31 October 2008

Money and Economics in Family History [Reference Shelf]

If you're anything like me, economics and finance have been center-stage in your brain of late. Of course, if I had a dollar for every ancestor of mine who worried, at some point, about their economic and financial future, I'd have a lot of dollars, and would probably still be concerned.

In honor of the money flux we all find ourselves in, here is a list of potentially useful links for researchers looking to round out the dollar-denominated side of their ancestors' lives:

  • Cost of Living and Purchase Power- from the LOC. Links and calculators that answer the question "what is that worth today?". Great for getting a better grasp of the economic identities of your ancestors. You might also try out The Inflation Calculator.

  • Cost of Living-from Harvard University. A 1936 publication covering the cost of living in the United States from 1914 to 1936. Again, cost of living puts the financial situation of your research subjects in perspective.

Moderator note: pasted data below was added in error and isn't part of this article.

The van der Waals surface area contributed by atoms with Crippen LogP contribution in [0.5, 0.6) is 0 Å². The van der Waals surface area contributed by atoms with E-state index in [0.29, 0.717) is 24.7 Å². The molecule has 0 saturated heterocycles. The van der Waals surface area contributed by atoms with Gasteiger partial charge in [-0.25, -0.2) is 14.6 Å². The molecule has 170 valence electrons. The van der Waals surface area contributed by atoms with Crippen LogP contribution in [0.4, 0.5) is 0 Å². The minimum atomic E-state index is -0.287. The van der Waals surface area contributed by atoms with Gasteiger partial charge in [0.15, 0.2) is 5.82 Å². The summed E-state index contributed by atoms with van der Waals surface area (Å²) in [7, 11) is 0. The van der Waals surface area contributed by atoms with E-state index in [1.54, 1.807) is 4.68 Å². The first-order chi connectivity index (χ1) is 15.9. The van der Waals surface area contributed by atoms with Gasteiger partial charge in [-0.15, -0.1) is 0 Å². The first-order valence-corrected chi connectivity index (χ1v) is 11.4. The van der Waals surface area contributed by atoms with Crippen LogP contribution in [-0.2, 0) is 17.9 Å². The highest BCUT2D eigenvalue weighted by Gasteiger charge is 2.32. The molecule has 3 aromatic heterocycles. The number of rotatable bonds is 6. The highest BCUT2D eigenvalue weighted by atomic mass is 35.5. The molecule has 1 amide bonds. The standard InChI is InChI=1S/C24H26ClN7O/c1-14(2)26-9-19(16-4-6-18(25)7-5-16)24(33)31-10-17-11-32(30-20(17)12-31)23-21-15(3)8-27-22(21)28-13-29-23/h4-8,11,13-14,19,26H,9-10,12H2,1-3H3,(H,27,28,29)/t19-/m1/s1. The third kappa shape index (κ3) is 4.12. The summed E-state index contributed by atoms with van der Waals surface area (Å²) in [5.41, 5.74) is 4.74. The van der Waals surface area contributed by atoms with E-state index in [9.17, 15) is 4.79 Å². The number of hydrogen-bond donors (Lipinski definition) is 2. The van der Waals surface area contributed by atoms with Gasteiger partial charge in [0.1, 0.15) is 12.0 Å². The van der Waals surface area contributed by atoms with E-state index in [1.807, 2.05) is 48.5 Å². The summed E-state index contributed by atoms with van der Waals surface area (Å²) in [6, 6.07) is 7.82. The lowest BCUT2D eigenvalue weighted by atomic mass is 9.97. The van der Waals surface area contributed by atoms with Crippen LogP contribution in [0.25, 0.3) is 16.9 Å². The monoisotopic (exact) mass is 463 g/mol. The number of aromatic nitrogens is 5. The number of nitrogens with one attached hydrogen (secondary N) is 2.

• Economic Recessions Throughout History-from EOGN. A great article to bookmark and reference when researching families. Recessions precipitate job losses, movement of households, merging of households, etc... all things that we, as genealogists, are very interested in. You can also check out the Wikipedia list of previous United States recessions for more links and resources on historical economic downturns.

  • Business History Resources-from LOC. Resources, both online and off, related to researching "an old company or extinct firm". Always interesting to learn more about a company for which an ancestor worked. Or, a company for which an ancestor used to work, as the case may be.

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